The Jefferson Hotel, in Columbia, SC, was the first meeting site for ATD Midlands in 1946.
The Early Days
On October 23, 1946 ten men from training and personnel backgrounds met to organize an association for trainers. It was decided that the group would meet on a quarterly basis, and the first regular meeting was held in Columbia (at the Jefferson Hotel) on December 14, 1946. A committee was appointed to draw up a proposed constitution.
In the original constitution the name “Carolina Industrial Trainers Association” was approved because of membership of individuals from both North and South Carolina. Later the name was changed to the “Carolinas Trainers Association (CTA)” to also draw membership from trade and commerce.
Although the American Society of Training Directors (later changed to American Society for Training and Development) was organized in 1944, its membership remained relatively small during World War II.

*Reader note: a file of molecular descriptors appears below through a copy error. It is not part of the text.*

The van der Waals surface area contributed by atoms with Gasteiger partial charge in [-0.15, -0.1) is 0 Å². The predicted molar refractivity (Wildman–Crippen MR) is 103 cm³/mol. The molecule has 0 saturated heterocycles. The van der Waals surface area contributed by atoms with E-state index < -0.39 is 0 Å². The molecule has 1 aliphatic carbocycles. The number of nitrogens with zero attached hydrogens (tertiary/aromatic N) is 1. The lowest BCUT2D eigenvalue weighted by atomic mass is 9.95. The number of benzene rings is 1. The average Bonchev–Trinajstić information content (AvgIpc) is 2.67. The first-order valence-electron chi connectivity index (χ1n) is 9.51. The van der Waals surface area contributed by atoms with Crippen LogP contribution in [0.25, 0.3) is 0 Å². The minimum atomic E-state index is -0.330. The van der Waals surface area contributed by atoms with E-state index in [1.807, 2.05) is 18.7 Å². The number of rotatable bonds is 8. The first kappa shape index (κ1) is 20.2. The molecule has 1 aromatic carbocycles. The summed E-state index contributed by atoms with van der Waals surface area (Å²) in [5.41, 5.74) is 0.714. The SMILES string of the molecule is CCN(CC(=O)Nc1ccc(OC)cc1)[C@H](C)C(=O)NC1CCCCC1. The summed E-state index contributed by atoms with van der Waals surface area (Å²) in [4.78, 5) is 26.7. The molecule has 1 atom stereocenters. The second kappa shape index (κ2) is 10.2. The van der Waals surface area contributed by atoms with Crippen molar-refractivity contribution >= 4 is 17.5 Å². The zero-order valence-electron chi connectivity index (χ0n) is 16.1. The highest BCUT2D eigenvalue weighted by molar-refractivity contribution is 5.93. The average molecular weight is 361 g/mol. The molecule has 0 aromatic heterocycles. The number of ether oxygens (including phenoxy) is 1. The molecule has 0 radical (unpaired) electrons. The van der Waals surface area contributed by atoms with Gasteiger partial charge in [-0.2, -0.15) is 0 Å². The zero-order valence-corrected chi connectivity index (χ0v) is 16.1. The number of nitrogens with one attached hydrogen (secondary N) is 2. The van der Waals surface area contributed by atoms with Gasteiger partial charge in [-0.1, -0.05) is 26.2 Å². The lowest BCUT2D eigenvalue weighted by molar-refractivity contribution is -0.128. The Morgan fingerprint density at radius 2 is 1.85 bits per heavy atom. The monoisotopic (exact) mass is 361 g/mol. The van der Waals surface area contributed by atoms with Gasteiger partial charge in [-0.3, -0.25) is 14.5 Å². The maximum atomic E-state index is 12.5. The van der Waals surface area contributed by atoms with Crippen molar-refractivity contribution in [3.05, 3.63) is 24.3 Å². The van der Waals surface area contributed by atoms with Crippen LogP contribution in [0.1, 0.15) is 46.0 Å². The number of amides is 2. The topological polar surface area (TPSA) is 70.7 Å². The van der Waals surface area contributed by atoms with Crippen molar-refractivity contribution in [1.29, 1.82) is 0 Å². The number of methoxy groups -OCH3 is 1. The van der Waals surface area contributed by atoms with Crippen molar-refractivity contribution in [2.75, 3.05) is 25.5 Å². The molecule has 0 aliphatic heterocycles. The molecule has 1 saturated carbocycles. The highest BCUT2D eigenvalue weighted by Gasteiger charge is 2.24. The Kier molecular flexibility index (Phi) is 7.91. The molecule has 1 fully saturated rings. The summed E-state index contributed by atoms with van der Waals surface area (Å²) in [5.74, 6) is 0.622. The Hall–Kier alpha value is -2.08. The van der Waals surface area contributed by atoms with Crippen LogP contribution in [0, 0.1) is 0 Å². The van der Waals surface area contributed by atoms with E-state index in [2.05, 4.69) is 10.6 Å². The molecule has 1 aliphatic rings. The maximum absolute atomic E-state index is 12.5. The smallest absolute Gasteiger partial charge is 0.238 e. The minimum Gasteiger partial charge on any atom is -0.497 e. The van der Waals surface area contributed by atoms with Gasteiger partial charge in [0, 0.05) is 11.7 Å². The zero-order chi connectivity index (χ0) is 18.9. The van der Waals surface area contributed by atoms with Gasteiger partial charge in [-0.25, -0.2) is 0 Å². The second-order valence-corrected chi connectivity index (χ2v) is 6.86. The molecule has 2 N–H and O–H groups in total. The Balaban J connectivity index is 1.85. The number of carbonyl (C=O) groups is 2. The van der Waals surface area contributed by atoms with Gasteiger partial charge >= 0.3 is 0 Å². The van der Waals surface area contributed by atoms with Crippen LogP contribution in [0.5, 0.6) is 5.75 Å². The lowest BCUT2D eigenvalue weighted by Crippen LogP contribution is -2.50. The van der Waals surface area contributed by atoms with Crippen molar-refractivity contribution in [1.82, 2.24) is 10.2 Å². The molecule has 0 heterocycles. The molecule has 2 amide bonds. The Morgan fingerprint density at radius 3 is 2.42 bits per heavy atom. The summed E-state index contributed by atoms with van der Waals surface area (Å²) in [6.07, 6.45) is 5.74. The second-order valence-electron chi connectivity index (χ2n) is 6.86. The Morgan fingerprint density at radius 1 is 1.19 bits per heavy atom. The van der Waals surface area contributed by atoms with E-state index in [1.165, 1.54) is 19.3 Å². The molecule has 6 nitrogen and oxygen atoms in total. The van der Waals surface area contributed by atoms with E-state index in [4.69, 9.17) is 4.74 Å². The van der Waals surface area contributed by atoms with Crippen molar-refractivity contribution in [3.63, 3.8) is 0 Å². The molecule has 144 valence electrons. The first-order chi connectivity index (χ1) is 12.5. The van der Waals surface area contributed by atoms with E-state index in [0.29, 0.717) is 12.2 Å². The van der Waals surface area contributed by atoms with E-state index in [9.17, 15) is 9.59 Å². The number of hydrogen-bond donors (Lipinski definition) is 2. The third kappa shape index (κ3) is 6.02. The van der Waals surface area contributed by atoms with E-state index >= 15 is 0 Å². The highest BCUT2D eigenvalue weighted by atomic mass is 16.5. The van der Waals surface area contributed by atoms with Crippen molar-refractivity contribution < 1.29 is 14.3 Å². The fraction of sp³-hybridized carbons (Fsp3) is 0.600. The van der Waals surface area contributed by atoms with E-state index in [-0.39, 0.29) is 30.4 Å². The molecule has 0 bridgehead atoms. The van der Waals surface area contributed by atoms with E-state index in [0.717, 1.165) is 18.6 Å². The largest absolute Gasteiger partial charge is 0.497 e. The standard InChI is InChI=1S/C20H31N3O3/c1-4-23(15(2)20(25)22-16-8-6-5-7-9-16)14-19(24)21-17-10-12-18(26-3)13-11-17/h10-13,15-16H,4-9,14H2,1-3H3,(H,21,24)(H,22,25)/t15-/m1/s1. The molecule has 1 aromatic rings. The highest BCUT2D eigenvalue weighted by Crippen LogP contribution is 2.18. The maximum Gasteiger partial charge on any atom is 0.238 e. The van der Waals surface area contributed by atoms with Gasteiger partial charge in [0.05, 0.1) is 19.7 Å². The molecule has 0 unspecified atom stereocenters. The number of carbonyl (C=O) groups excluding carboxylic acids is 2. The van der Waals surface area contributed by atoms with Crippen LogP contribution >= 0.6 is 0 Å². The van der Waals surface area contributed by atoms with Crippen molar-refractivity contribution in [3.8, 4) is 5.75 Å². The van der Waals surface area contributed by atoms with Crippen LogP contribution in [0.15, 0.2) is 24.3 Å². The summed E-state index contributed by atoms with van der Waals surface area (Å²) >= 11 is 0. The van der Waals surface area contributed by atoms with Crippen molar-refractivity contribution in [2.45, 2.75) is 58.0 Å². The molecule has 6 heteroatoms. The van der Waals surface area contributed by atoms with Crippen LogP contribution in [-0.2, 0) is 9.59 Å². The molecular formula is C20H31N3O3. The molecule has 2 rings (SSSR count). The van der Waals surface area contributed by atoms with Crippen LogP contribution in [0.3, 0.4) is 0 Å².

By the end of 1947, seven CTA members had become members of ASTD. In May 1949 CTA passed a resolution requesting ASTD affiliation. Affiliation was confirmed in early 1950 for the “Carolinas Society for Training and Development (CSTD).”
During the 60’s and 70’s CSTD became an active influence in ASTD. In 1967 Ken Scarlett (CSTD President ‘61-’62) was selected as ASTD Regional Vice President. Craig Musick served as CSTD president in ‘72-’73 and was elected National ASTD President in 1980. Craig did an outstanding job overseeing many changes in the rapidly growing society including moving the national headquarters from Wisconsin to Washington, DC. More national recognition came in 1981 when long-time CSTD member Al Silvewright was honored as National Technical Trainer of the Year. CSTD was recognized for its professional programs by hosting the Region 4 ASTD Conference in 1981.
Meetings, Lags and Conferences
The original constitution called for quarterly, one-day meetings. Member companies invited the association to hold meetings in various parts of the Carolinas.
The Society held its first two-day conference, the Industrial Economics Conference, at Clemson College in 1949. The conference was so successful that it became an annual practice, first at the YMCA in Clemson and then the Clemson House.
In 1952 the Society began meeting twice a year. The two-day Industrial Economics Conference was considered the spring meeting, and the fall meeting was held in October or November in various South Carolina cities.